Parenting is one of the most amazing but stressful roles that most parent complains of how stubborn and excessively introvert their child is.
Many parents do not understand this frustrating aspect of child-upbringing because they have never experienced it.
Through no great achievement of their own, they managed to produce a house full of “easy” children. If you are one of those struggling parents who has wept in the midnight hours, this article is for you.
The best way to deal with parental guilt, of course, is to prevent it from occurring in the first place. We’ve taken a step in that direction by exposing false guilt resulting from circumstances beyond our control.
But we must not go too far in that direction. Parents are accountable before God to meet their responsibilities to their children, and He is vitally concerned about their welfare.
Our failure to love and discipline our children often inflicts upon them a weak and damaged faith. There is no greater tragedy in life!
We also want to do our best for our kids because we love them dearly. But our parenting skills in raising our kids can be of great influence in their lives affecting them either positively or negatively. Learn the basic principles of healthy parenting.
Raising a happy, healthy child is one of the most challenging jobs a parent can have — and also one of the most rewarding. Yet many of us don’t approach parenting with the same focus we would use for a job.
We may act on our gut reactions or just use the same parenting techniques our own parents used, whether or not these were effective parenting skills.
Parenting is one of the most researched areas in the field of social science. No matter what your parenting style or what your parenting questions or concerns may be, from helping your child avoid becoming part of America’s child obesity epidemic in dealing with behaviour problems, experts can help.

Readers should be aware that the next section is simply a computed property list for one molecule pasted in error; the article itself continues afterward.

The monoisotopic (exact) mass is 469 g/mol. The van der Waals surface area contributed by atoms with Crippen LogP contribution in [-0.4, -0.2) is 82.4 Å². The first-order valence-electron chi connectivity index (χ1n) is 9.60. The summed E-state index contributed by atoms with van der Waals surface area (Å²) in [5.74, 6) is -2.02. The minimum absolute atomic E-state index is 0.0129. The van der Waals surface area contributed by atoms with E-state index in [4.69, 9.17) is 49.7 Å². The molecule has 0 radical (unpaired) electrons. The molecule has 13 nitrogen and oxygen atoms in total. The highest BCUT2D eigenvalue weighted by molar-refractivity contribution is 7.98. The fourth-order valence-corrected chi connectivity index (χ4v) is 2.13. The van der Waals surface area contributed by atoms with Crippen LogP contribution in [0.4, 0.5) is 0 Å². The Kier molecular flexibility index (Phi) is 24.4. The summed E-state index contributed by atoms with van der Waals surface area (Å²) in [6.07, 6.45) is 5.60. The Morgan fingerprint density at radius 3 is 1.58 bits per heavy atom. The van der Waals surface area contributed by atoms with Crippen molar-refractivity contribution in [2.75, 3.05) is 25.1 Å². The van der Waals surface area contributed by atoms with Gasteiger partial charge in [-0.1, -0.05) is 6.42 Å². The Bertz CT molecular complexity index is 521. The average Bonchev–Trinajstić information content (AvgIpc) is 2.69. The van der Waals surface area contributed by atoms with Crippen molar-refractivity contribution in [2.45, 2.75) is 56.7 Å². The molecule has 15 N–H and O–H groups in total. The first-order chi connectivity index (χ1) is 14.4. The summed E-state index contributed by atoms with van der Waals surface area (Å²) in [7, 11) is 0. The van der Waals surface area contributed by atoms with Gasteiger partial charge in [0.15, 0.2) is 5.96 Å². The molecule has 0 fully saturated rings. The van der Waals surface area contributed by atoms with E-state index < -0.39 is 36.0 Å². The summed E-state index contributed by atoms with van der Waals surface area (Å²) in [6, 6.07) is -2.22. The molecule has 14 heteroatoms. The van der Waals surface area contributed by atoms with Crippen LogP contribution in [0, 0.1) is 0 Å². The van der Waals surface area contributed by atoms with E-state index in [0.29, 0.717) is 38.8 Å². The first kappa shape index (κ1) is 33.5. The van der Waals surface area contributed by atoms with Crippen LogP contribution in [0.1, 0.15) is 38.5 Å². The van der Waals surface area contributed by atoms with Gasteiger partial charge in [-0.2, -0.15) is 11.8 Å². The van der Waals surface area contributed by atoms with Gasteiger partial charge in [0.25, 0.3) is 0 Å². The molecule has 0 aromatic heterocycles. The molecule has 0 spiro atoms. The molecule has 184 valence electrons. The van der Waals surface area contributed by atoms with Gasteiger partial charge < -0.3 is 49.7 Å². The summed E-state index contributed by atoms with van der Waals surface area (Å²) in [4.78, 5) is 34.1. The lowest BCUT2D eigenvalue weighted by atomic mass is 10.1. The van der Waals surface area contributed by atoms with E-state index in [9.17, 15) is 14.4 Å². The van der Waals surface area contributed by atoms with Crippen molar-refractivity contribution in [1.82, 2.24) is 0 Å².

Good parenting helps foster empathy, honesty, self-reliance, self-control, kindness, cooperation, and cheerfulness, achieve. Good parenting also helps to protect children from developing anxiety, depression, fear.
One of the interesting things about being a parent is that there is great variation in how we raise our children. At the same time, there are many commonalities from one parent to another. In fact, there is enough similarity that researchers have tried to group parents into four common parenting styles.
Your parenting style refers to the combination of strategies that you use to raise your children.
The four parenting styles have distinct names and characteristics:
Authoritarian or Disciplinarian
These parents are often thought of as disciplinarians.
They use a strict discipline style with little negotiation possible. Punishment is common.
Communication is mostly one way: from parent to child. Rules usually are not explained. They aren’t with this style of parenting are absolutely more caring. Parents in this category tend to be warm and nurturing.
Permissive or Indulgent
Permissive or Indulgent parents mostly let their children do what they want, and offer limited guidance or direction. They are more like friends than parents.
Their discipline style is the opposite of strict. They have limited or no rules and mostly let children figure problems out on their own. There’s open communication between them and the child in this style.
Uninvolved parents give children a lot of freedom and generally stay out of their way.
Some parents may make a conscious decision to children in this way, while others are less interested in parenting or unsure of what to do. No particular discipline style is utilized.
An uninvolved parent lets a child mostly do what he wants, probably out of a lack of information or care. Communication is limited.
Authoritative parents are reasonable and nurturing and set high, clear expectations.
Children with parents who demonstrate this style tend to be self-disciplined and think for themselves.
This style is thought to be most beneficial to children. Disciplinary rules are clear and the reasons behind them are explained.
Communication is frequent and appropriate to the child’s level of understanding.